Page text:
Format-Table is an output-only cmdlet. Once it's called, you're finishing off and telling everyone that no more blocks will be added!

$TextFile1 = 'textfile3.txt'
$TextFile2 = 'textfile2.txt'
## Test to ensure the file is there
if (!(Test-Path $TextFile1)) {
Write-Output "The $TextFile1 file isn't there"
} else {
## Get the content of all the text files
$Content1 = Get-Content $TextFile1
if (!(Test-Path $TextFile2)) {
Write-Output "The $TextFile2 file isn't there"
} else {
## Get the content of all the text files
$Content2 = Get-Content $TextFile2

You’d have no hair and a huge knot on your forehead from pulling your hair out and beating your head on the desk attempting to get this to work.

It’s Not Readable

This code may make sense to you but what if others need to use it? They don’t know what your pattern is here.

For all they know, you’ve got some funky exception in there somewhere for that one file they need to know about. It’d take them forever to understand the code.

Occam’s Razor — The best solution is always the simplest

You’ve got 10 lines of code here that will have to be understood, maintained and possibly added upon. Common sense tells you if you can do the same thing (combining text files into 1) with 2–3 lines of code that’d be better, right?

When presented with this question my own mother could answer that one correctly. She doesn’t even need to understand anything about PowerShell.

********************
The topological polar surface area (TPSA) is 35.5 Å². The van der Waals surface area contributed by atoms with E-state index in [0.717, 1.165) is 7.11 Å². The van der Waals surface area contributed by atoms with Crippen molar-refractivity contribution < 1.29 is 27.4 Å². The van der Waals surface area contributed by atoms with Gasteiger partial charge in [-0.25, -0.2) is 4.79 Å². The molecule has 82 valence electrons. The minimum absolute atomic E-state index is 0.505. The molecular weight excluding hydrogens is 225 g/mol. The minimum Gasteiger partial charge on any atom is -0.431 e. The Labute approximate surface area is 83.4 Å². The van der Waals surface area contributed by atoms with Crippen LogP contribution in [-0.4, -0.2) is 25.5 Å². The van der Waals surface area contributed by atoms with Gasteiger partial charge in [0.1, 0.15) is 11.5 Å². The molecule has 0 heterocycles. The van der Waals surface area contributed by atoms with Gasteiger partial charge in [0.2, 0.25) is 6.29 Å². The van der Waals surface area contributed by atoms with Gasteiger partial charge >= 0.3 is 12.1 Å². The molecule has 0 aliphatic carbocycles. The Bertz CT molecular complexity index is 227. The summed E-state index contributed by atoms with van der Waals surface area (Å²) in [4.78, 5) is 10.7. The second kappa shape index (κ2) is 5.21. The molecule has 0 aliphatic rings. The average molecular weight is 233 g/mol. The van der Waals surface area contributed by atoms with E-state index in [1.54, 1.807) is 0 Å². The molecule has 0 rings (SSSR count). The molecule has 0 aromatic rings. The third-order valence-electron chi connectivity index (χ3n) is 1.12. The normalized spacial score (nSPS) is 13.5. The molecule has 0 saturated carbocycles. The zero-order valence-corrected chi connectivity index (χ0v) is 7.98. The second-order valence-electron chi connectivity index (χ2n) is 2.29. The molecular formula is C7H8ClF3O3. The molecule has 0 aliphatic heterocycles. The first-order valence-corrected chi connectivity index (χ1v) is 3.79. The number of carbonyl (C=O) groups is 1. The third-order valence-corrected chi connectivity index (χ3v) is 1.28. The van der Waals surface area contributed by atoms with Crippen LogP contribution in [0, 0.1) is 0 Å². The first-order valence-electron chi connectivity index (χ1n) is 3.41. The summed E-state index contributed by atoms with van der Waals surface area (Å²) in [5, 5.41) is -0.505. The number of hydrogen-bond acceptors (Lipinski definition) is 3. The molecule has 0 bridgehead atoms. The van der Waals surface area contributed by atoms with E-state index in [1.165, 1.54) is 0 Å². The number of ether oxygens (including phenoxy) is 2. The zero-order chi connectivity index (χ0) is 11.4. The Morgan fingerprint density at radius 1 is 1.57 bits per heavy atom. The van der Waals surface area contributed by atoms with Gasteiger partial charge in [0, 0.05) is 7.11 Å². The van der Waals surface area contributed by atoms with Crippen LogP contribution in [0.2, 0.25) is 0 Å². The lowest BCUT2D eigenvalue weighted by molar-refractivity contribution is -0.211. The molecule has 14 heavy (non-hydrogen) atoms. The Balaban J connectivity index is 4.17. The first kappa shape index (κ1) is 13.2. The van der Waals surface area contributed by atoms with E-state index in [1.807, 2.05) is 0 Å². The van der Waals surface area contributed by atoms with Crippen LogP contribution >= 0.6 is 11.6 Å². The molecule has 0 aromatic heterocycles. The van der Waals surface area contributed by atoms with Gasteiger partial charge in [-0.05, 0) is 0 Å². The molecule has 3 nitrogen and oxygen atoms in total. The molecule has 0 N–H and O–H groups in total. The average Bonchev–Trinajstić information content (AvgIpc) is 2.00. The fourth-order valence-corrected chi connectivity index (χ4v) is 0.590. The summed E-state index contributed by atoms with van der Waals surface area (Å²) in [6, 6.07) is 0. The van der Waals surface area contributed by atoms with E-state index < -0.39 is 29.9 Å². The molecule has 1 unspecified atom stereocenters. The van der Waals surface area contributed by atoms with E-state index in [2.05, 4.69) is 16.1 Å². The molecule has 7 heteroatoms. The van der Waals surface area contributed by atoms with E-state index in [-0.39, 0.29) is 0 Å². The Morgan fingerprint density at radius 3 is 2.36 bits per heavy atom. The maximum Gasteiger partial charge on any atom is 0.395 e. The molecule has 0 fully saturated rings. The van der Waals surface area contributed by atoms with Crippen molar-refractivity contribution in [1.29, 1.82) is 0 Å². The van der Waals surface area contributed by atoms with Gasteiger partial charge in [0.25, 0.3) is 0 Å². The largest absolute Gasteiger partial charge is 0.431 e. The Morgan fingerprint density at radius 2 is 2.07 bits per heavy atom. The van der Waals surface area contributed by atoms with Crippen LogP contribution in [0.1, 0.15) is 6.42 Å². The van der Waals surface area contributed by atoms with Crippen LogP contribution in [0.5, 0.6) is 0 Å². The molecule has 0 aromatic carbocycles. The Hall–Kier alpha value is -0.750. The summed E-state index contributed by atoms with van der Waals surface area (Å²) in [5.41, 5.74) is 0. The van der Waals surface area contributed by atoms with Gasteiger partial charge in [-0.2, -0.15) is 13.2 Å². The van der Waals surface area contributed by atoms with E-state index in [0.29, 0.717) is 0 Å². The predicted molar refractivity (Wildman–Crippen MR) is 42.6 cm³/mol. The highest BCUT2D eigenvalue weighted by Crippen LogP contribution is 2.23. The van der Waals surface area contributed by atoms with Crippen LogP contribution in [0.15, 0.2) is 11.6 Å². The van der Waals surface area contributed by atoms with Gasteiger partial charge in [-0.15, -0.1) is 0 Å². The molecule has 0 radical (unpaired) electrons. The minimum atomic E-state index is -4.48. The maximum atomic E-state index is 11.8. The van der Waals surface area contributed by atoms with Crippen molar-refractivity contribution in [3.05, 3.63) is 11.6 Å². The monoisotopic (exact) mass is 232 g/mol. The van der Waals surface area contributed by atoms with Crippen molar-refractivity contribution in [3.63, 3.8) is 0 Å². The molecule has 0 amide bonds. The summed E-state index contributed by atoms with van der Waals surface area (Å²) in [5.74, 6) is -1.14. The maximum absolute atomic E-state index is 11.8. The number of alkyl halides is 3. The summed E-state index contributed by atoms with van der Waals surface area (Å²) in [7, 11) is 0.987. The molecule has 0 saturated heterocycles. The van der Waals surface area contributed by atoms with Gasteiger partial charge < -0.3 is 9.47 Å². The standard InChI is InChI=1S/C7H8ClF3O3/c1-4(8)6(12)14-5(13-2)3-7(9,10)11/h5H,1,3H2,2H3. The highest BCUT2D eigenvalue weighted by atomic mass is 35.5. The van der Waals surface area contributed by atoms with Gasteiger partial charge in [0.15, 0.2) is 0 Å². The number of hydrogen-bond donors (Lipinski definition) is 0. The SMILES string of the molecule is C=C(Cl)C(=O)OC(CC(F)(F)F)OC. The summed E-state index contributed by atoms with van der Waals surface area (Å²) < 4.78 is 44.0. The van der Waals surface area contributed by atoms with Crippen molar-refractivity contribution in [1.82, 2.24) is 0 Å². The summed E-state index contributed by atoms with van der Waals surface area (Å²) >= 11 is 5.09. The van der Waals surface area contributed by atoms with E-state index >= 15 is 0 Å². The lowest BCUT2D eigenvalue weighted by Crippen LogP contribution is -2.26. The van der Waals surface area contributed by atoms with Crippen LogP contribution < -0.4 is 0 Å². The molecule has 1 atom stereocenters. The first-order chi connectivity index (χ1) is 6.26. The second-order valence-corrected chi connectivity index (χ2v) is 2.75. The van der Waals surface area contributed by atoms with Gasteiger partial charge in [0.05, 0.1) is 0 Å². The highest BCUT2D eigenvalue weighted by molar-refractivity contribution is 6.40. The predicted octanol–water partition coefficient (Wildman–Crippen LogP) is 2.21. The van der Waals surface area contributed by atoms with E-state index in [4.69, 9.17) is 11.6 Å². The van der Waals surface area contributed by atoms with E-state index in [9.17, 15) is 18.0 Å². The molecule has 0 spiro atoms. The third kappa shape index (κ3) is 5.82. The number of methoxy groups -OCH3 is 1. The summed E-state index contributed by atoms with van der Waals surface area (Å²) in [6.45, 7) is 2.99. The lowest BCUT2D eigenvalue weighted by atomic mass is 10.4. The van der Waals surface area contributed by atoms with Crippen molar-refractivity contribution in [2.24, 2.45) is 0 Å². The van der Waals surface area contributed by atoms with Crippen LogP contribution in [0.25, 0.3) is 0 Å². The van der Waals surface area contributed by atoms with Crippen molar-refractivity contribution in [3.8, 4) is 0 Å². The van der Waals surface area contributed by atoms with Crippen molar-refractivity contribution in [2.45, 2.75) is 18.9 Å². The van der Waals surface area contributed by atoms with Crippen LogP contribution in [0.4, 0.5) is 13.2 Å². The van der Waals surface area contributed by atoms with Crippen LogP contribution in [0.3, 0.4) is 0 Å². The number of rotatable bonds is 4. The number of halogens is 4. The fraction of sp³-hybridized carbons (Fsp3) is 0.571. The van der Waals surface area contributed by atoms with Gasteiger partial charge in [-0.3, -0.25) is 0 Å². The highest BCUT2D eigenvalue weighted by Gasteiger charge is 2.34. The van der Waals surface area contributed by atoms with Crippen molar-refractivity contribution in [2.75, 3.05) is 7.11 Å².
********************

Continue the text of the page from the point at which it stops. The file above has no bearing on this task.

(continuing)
Notice patterns in the code and simplify them

In this example, the input is three text files and I decided to create three variables. I have three Get-Content lines and a single line appending them all together. I’ve got some commonalities in the code.

I’m inherently saying each text file is in the same directory since I’m not specifying a directory. I don’t know if these are the only files in the directory but let’s say they are.

Instead of defining each file on it’s own, why not “get” them all with a single line?

$MyTextFiles = Get-ChildItem 'C:\MyTextFiles'

Next, I’m noticing another commonality of using Get-Content.

Since I want to read the contents of each file PowerShell has the pipeline. I can use the pipeline to pipe the output of Get-ChildItem (which is the files themselves) into the input of Get-Content directly in the same line of code!

$MyTextFilesContent = Get-ChildItem 'C:\MyTextFiles' | Get-Content

Now, not only did I remove another three lines of code from the script (Readability), I made it more Extensible and Reusable. It now doesn’t matter how many text files there are in the directory. It will get the contents of all them. I can now use this to get three text files or 1,000.